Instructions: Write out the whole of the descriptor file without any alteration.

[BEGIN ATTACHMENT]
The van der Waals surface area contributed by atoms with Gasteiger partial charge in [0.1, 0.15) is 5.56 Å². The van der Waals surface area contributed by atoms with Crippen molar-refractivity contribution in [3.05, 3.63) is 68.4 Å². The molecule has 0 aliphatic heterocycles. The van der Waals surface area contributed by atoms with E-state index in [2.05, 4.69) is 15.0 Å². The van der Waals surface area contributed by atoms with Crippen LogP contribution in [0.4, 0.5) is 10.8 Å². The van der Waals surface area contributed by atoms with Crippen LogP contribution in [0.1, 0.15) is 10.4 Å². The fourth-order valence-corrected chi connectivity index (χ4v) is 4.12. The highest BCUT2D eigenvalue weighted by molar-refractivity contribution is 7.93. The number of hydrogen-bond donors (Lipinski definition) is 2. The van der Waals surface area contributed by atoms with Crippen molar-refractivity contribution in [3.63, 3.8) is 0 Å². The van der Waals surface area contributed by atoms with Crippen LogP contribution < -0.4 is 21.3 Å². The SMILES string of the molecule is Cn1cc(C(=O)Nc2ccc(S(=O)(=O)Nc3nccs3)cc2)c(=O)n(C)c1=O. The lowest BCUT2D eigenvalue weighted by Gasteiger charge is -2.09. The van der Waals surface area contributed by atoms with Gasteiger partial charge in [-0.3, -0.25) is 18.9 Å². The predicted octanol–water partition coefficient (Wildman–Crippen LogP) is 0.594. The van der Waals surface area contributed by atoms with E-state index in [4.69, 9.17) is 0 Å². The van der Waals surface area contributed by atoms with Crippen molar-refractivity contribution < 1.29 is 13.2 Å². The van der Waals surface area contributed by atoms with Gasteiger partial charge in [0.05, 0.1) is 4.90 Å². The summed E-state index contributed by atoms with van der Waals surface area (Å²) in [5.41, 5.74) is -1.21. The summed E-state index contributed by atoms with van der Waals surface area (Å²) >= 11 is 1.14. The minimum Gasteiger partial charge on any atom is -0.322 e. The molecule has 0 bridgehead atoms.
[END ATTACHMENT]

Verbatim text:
The van der Waals surface area contributed by atoms with Gasteiger partial charge in [0.1, 0.15) is 5.56 Å². The van der Waals surface area contributed by atoms with Crippen molar-refractivity contribution in [3.05, 3.63) is 68.4 Å². The molecule has 0 aliphatic heterocycles. The van der Waals surface area contributed by atoms with E-state index in [2.05, 4.69) is 15.0 Å². The van der Waals surface area contributed by atoms with Crippen LogP contribution in [0.4, 0.5) is 10.8 Å². The van der Waals surface area contributed by atoms with Crippen LogP contribution in [0.1, 0.15) is 10.4 Å². The fourth-order valence-corrected chi connectivity index (χ4v) is 4.12. The highest BCUT2D eigenvalue weighted by molar-refractivity contribution is 7.93. The number of hydrogen-bond donors (Lipinski definition) is 2. The van der Waals surface area contributed by atoms with Crippen molar-refractivity contribution in [3.63, 3.8) is 0 Å². The van der Waals surface area contributed by atoms with Crippen LogP contribution < -0.4 is 21.3 Å². The SMILES string of the molecule is Cn1cc(C(=O)Nc2ccc(S(=O)(=O)Nc3nccs3)cc2)c(=O)n(C)c1=O. The lowest BCUT2D eigenvalue weighted by Gasteiger charge is -2.09. The van der Waals surface area contributed by atoms with Gasteiger partial charge in [-0.3, -0.25) is 18.9 Å². The predicted octanol–water partition coefficient (Wildman–Crippen LogP) is 0.594. The van der Waals surface area contributed by atoms with E-state index in [4.69, 9.17) is 0 Å². The van der Waals surface area contributed by atoms with Crippen molar-refractivity contribution < 1.29 is 13.2 Å². The van der Waals surface area contributed by atoms with Gasteiger partial charge in [0.05, 0.1) is 4.90 Å². The summed E-state index contributed by atoms with van der Waals surface area (Å²) in [5.41, 5.74) is -1.21. The summed E-state index contributed by atoms with van der Waals surface area (Å²) >= 11 is 1.14. The minimum Gasteiger partial charge on any atom is -0.322 e. The molecule has 0 bridgehead atoms.